RFC v2: adding a temporary, non-BC gauranteed, 'private' library

Sune Vuorela nospam at vuorela.dk
Fri Apr 24 08:10:42 BST 2009

On 2009-04-24, Aaron J. Seigo <aseigo at kde.org> wrote:
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> On Thursday 23 April 2009, Sune Vuorela wrote:
>> On 2009-04-24, Aaron J. Seigo <aseigo at kde.org> wrote:
>> > 2) please don't use libknotification-1.so, use libknotification.so.1
>> Yes. this. and proper change .so.1 to .so.2 (and the SONAME as seen by
>> the linker & friends)
> i'm fine with that as long as you can guarantee me that nobody will link=20
> against libknotification.so, and thereby cause havoc when BC is broken betw=
> een=20
> minor releases of kde.
> `ls -l /usr/lib/*[1-9].so` is pretty enlightening as well
> so, what's the benefit you see so so.1, so.2? i just see a potential landmi=
> ne=20
> due to symlinking to .so and app devs making the mistake of linking to the=
> wrong thing ...

(Disclaimer: I don't know how much of the following applies to

Most of the symlink chain .so > .so.X > .so.X.Y.Z is for convenience.

The important thing is the SONAME of the library and the NEEDED entries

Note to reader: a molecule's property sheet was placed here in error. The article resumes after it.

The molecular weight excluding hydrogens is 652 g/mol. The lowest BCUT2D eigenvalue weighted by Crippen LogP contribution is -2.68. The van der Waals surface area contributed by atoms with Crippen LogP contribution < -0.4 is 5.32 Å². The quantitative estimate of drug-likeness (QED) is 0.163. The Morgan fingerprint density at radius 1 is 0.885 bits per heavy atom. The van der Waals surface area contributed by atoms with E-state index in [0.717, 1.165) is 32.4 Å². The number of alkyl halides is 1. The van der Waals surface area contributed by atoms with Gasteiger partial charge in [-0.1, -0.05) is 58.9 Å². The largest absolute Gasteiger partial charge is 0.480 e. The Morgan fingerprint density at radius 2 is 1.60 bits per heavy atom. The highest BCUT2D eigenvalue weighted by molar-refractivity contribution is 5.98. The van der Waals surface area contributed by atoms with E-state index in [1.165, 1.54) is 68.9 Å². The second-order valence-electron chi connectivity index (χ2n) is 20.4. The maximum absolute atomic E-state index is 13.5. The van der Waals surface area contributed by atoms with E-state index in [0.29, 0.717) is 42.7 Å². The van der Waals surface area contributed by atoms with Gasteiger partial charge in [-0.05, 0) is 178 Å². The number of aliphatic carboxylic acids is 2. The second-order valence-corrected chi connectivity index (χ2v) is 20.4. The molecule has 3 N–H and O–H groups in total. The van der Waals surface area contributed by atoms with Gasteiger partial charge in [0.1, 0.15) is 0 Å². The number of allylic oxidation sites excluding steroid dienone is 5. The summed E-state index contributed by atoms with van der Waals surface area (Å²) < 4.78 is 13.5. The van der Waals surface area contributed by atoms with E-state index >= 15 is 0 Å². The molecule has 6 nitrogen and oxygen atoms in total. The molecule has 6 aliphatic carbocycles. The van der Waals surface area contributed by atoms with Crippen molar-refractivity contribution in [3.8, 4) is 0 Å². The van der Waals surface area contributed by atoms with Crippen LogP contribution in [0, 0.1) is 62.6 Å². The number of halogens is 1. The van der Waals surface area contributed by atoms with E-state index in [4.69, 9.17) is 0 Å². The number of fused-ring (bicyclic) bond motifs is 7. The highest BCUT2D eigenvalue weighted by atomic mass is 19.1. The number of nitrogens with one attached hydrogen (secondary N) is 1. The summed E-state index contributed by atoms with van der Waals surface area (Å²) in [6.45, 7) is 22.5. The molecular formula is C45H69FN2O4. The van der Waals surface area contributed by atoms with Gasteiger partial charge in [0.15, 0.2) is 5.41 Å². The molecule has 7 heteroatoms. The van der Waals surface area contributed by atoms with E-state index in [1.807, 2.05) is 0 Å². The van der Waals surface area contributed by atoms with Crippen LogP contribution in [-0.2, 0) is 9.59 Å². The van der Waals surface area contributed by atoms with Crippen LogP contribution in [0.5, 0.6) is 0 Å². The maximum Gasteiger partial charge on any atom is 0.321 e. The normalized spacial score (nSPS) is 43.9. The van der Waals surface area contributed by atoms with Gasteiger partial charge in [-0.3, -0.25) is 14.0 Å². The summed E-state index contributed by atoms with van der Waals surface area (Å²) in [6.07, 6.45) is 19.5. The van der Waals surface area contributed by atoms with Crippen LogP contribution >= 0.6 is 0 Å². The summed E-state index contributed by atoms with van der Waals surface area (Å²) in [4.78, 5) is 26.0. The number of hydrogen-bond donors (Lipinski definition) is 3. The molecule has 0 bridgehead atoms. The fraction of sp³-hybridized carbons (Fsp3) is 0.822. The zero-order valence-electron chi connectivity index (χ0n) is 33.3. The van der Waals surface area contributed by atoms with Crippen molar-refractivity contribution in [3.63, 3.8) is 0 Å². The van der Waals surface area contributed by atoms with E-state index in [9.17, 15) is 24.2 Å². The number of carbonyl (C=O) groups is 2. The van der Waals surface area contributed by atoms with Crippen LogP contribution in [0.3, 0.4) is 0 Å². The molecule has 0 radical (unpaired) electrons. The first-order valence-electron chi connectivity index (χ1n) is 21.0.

of what uses it.

$ objdump -x /usr/lib/libkdecore.so.5 | grep SONAME
  SONAME               libkdecore.so.5
$ ls /usr/lib/libkdecore.so*
/usr/lib/libkdecore.so  /usr/lib/libkdecore.so.4
/usr/lib/libkdecore.so.4.2.0  /usr/lib/libkdecore.so.5

When building, the SONAME of the library you link against gets put into
your binary as a NEEDED entry.

[foo.cpp is just a main method]
$ g++ -o foo foo.cpp /usr/lib/libkdecore.so
$ objdump -x foo | grep NEEDED
  NEEDED               libkdecore.so.5
  [more libs]
$ g++ -o foo foo.cpp /usr/lib/libkdecore.so.5
$ objdump -x foo | grep NEEDED
  NEEDED               libkdecore.so.5

$ g++ -o foo foo.cpp /usr/lib/libkdecore.so.4
$ objdump -x foo | grep NEEDED
  NEEDED               libkdecore.so.4

and at runtime, the linker looks up the files matching the NEEDED
entries in the RPATH of the binary, in LD_LIBRARY_PATH and in the
default paths for ld.

It doesn't matter what you link to. the unversioned symlink is just for
convenince to make 
$ g++ -o foo foo.cpp -lkdecore

This is only going to break if users symlink the .so.X to .so.Y, and

The only issue is if libfoo uses libbar.so.X and application uses libfoo
and libbar.so.Y, but you have the same issues if you use different
namings. (Several of the same symbols loaded into the same app, things
gets confused. Versioned symbols is the fix here, but that's for another
day to discuss)

The main benefit of .so.1 .so.2 ... is that "this is how it is done in
general, so people know it". When there is well established practices
for handling abi breakages, why not use them?

(And another nice thing is that the debian autodependency calculation
tools handles proper versioned libraries much better than unversioned


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